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A Vote for Realistic Energy Policy

 

November 16, 2022 Last week, we covered President Biden’s speech made in California in which he boasted that “we’re going to be shutting these (coal) plants down all across America.”

The comment was remarkable in its apparent disregard for the loss of high-paying American jobs such a move would cause, the seeming indifference to the record electricity prices Americans are paying – prices that will only increase in the near term with the loss of fuel diversity – and the failure to acknowledge similar policies’ role in the ongoing global energy crisis.

Given the midterm reminder of the strength and force of an energized voter base, it’s worth considering what’s on voters’ minds when it comes to the President’s comments, electricity prices and how our elected officials are responding to the global energy crisis. And looking at the results, the President’s team – indeed, all policymakers – should take note.

In national polling of 2,016 voters conducted by Morning Consult for the National Mining Association from Nov. 11-13, reflecting on the President’s comment, 72 percent of voters said they are concerned that the administration continues to pursue policies that will limit the fuels we use to provide electricity to our country in the midst of a global energy crisis. That concern stretches across all parties with a majority of Democrats (52 percent), Independents (73 percent) and Republicans (92 percent) sharing concern.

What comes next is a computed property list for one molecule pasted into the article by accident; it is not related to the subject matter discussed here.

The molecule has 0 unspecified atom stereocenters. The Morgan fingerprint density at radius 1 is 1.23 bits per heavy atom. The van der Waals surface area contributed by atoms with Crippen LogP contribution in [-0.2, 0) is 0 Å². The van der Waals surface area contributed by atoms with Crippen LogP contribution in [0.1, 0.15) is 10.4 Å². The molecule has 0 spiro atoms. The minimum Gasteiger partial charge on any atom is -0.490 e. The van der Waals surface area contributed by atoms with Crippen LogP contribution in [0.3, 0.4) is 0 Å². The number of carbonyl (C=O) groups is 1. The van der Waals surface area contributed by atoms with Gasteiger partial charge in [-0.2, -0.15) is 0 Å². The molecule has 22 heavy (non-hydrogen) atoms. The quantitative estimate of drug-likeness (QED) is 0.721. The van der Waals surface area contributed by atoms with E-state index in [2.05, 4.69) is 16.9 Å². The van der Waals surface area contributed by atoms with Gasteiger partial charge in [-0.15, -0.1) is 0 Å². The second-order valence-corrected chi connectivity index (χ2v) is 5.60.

The reason they’re so concerned? Eighty-four percent of Americans are concerned about U.S. electricity prices – just 12 percent are not concerned. And that concern is well-founded.

As the President’s comments confirm, U.S. policymakers are rushing headfirst towards a natural-gas heavy, unbalanced grid by tearing down capacity before new generation is even permitted, much less built. It’s the playbook first put into use by our friends in Europe, the same friends who are now paying more than they ever have before for their electricity, despite the government throwing billions at the problem to try to protect families from crushing bills, as Bloomberg reported.

Last month, the average retail gas price across Europe and Britain was double what it was over the same period last year, even with extensive government subsidies. And this all occurred during a relatively mild weather period, characterized by less natural gas and electricity consumption than when heaters race to keep up with frigid temperatures, as could be the case this winter. The outlook is grim.

Yet here we are, on the very same path. U.S. voters aren’t happy and U.S. policymakers have the advantage of knowing where we’re headed. It’s not too late to late to ensure that the destination isn’t off a cliff.